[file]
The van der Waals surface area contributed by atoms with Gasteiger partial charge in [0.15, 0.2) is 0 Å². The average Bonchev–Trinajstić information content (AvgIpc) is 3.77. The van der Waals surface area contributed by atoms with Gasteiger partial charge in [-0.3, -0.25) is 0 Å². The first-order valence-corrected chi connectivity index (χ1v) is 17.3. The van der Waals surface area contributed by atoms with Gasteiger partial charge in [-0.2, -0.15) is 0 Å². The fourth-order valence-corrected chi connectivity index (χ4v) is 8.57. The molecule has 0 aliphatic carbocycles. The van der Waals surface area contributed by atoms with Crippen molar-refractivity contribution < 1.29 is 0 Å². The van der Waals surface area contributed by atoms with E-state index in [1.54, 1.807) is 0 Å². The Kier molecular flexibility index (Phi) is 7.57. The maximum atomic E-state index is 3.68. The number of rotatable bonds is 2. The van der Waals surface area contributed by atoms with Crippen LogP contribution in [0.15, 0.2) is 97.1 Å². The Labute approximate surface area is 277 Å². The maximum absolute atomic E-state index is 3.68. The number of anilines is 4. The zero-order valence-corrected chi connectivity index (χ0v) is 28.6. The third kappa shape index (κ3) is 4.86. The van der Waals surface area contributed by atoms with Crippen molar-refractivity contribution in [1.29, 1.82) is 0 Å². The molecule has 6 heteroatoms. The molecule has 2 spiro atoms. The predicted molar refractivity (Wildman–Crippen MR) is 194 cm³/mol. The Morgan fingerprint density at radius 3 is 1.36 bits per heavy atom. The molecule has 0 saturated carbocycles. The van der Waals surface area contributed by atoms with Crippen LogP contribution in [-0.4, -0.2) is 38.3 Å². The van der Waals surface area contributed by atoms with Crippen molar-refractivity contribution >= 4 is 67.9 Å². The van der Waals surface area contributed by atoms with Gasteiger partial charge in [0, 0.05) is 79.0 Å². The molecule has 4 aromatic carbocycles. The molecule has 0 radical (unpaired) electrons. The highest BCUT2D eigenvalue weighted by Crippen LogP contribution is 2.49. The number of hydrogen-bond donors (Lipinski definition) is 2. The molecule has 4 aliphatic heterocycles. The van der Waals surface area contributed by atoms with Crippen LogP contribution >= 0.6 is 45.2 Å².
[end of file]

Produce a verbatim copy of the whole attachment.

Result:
The van der Waals surface area contributed by atoms with Gasteiger partial charge in [0.15, 0.2) is 0 Å². The average Bonchev–Trinajstić information content (AvgIpc) is 3.77. The van der Waals surface area contributed by atoms with Gasteiger partial charge in [-0.3, -0.25) is 0 Å². The first-order valence-corrected chi connectivity index (χ1v) is 17.3. The van der Waals surface area contributed by atoms with Gasteiger partial charge in [-0.2, -0.15) is 0 Å². The fourth-order valence-corrected chi connectivity index (χ4v) is 8.57. The molecule has 0 aliphatic carbocycles. The van der Waals surface area contributed by atoms with Crippen molar-refractivity contribution < 1.29 is 0 Å². The van der Waals surface area contributed by atoms with E-state index in [1.54, 1.807) is 0 Å². The Kier molecular flexibility index (Phi) is 7.57. The maximum atomic E-state index is 3.68. The number of rotatable bonds is 2. The van der Waals surface area contributed by atoms with Crippen LogP contribution in [0.15, 0.2) is 97.1 Å². The Labute approximate surface area is 277 Å². The maximum absolute atomic E-state index is 3.68. The number of anilines is 4. The zero-order valence-corrected chi connectivity index (χ0v) is 28.6. The third kappa shape index (κ3) is 4.86. The van der Waals surface area contributed by atoms with Crippen molar-refractivity contribution in [1.29, 1.82) is 0 Å². The molecule has 6 heteroatoms. The molecule has 2 spiro atoms. The predicted molar refractivity (Wildman–Crippen MR) is 194 cm³/mol. The Morgan fingerprint density at radius 3 is 1.36 bits per heavy atom. The molecule has 0 saturated carbocycles. The van der Waals surface area contributed by atoms with Crippen LogP contribution in [-0.4, -0.2) is 38.3 Å². The van der Waals surface area contributed by atoms with Crippen molar-refractivity contribution >= 4 is 67.9 Å². The van der Waals surface area contributed by atoms with Gasteiger partial charge in [0, 0.05) is 79.0 Å². The molecule has 4 aromatic carbocycles. The molecule has 0 radical (unpaired) electrons. The highest BCUT2D eigenvalue weighted by Crippen LogP contribution is 2.49. The number of hydrogen-bond donors (Lipinski definition) is 2. The molecule has 4 aliphatic heterocycles. The van der Waals surface area contributed by atoms with Crippen LogP contribution >= 0.6 is 45.2 Å².